CAIRO (AP) — Egypt's highest court insisted Monday that a critical ruling issued last month, that the Islamist-dominated parliament was illegally elected, is final and binding. This sets up a showdown between the military, which acted on the court ruling and dissolved the legislature, and newly-elected Islamist President Mohammed Morsi, who has ordered it to reconvene.
The new crisis means that the political instability that followed the February 2011 overthrow of Hosni Mubarak will continue. Here are some key events from nearly 17 months of turmoil and transition.
Jan. 25, 2011 — Egyptians hold nationwide demonstrations against the authoritarian rule of Mubarak, who has led the country for three decades, in what would become known as the Arab Spring.
Jan. 26 — A large security force moves into Cairo's Tahrir Square, beating and arresting protesters, using rubber bullets and tear gas. Three protesters are killed — among the first of what will become about 900 dead in clashes in the uprising.
Jan. 28 — Protesters burn down the ruling party's headquarters and the military is deployed. Police virtually vanish from Egypt's streets, leading to a wave of looting, robbery and arson.
Feb. 11 — Mubarak steps down and turns power over to the military. Two days later the body of top generals, the Supreme Council of the Armed Forces, dissolves parliament and suspends the constitution, meeting two key demands of protesters.
Nov. 28 — Voting begins in Egypt's first parliamentary elections since Mubarak's ouster. The election is staged over a period of several weeks and concludes in January with nearly half the seats won by the previously banned Muslim Brotherhood.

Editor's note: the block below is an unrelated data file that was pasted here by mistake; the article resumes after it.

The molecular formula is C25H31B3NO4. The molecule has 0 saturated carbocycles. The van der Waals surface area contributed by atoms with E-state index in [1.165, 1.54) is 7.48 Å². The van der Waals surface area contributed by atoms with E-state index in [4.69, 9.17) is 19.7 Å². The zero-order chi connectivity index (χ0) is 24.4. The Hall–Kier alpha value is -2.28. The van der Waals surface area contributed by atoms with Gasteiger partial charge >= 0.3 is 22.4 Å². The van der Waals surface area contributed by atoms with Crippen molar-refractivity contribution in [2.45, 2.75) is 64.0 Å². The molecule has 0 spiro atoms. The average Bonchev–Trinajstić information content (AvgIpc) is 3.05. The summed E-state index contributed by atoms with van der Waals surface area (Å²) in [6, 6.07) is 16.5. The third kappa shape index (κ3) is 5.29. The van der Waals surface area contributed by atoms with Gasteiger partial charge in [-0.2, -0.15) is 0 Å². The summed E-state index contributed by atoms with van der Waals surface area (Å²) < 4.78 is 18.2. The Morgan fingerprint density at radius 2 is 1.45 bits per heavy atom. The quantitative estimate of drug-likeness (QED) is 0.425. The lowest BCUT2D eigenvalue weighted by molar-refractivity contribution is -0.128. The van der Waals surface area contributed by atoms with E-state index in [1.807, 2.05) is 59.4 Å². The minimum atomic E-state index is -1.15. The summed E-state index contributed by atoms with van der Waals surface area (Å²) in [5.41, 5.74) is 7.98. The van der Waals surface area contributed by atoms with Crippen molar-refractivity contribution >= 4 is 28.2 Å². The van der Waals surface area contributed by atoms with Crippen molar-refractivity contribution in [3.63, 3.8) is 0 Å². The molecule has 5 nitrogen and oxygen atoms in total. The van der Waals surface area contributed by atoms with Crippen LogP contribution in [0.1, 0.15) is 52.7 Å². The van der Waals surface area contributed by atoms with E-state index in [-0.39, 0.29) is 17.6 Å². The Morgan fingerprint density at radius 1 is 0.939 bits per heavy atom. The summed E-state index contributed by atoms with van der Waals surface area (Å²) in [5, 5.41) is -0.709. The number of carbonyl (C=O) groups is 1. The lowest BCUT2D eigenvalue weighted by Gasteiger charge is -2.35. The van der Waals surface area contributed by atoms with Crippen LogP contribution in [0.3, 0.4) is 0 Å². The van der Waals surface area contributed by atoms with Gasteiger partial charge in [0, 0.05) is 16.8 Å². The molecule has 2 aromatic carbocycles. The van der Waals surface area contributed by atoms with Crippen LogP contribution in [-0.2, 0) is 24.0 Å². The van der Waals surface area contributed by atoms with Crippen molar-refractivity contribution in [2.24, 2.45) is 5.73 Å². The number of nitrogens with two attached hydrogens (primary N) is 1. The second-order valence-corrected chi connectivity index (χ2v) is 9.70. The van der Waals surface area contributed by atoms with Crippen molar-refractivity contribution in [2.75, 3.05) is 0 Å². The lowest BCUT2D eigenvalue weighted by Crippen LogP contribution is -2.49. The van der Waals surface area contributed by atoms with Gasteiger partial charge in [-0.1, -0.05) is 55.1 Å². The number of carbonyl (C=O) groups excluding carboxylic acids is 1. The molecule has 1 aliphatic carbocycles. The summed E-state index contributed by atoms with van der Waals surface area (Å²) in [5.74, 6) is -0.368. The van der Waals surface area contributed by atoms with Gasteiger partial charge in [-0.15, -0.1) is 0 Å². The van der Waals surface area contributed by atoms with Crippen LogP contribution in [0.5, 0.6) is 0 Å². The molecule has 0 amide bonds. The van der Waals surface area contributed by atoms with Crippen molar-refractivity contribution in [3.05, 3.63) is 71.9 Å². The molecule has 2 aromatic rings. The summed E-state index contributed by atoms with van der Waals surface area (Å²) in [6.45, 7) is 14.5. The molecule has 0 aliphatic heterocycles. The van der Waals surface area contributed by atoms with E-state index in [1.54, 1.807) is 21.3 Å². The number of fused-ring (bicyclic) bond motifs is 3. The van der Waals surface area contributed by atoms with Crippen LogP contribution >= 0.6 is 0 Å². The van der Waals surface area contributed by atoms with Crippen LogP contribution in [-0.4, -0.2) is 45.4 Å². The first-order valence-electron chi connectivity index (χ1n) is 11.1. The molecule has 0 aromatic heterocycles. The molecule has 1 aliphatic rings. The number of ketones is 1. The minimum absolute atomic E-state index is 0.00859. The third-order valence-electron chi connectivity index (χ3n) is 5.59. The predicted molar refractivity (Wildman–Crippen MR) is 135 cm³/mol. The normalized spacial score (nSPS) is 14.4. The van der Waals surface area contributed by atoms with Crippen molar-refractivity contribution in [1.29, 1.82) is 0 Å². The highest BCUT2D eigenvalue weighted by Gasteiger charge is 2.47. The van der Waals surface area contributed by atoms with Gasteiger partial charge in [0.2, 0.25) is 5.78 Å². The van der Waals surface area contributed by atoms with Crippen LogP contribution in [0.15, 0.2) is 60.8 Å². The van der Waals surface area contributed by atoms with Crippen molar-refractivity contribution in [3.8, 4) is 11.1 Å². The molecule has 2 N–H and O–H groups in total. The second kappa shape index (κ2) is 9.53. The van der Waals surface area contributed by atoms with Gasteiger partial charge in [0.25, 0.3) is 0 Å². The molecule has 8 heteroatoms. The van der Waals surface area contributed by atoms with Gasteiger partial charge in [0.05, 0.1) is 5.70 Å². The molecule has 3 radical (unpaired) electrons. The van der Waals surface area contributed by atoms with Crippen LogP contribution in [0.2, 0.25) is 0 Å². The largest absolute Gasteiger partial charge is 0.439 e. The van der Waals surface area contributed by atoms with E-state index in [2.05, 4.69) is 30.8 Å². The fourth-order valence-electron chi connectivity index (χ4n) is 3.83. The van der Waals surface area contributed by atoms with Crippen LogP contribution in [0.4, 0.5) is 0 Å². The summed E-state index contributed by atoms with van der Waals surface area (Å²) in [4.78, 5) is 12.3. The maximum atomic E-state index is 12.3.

April 20, 2012 — The presidential campaign officially begins. A first round of voting on May 23-24 sees Morsi and Ahmed Shafiq, the last prime minister under Mubarak, emerging as the top two vote-getters.
June 14 — The Supreme Constitutional Court rules that a third of the Islamist-dominated lower and more powerful house of parliament, the People's Assembly, was elected illegally and that this rendered the whole chamber invalid. The military swiftly closes down parliament.
June 16-17 — Egyptians vote in a runoff election between Morsi and Shafiq. The generals issue a "constitutional declaration" giving them sweeping authority to maintain their grip on power and limiting the powers of the president.
June 24 — Election officials declare Morsi the winner of Egypt's first free election with 51.7 percent of the vote.
June 29 — Morsi, now president-elect, delivers a rousing speech in Tahrir Square, vowing to fight on behalf of the people and defying the ruling generals by reading a symbolic oath of office a day early at the site where the uprising was born.
June 30 — Morsi takes his formal oath before the Supreme Constitutional Court.
July 8 — Morsi issues a surprise decree overruling the generals' dissolution of parliament. He makes no mention of the court ruling. Hours later the generals convene an "emergency meeting."
July 9 — The court meets in its own emergency session and insists that its ruling is final and binding. Saad el-Katatni, the Muslim Brotherhood speaker of the People's Assembly, says that the legislature will nonetheless reconvene on Tuesday. The parliament building remains under police guard as Brotherhood supporters gather outside.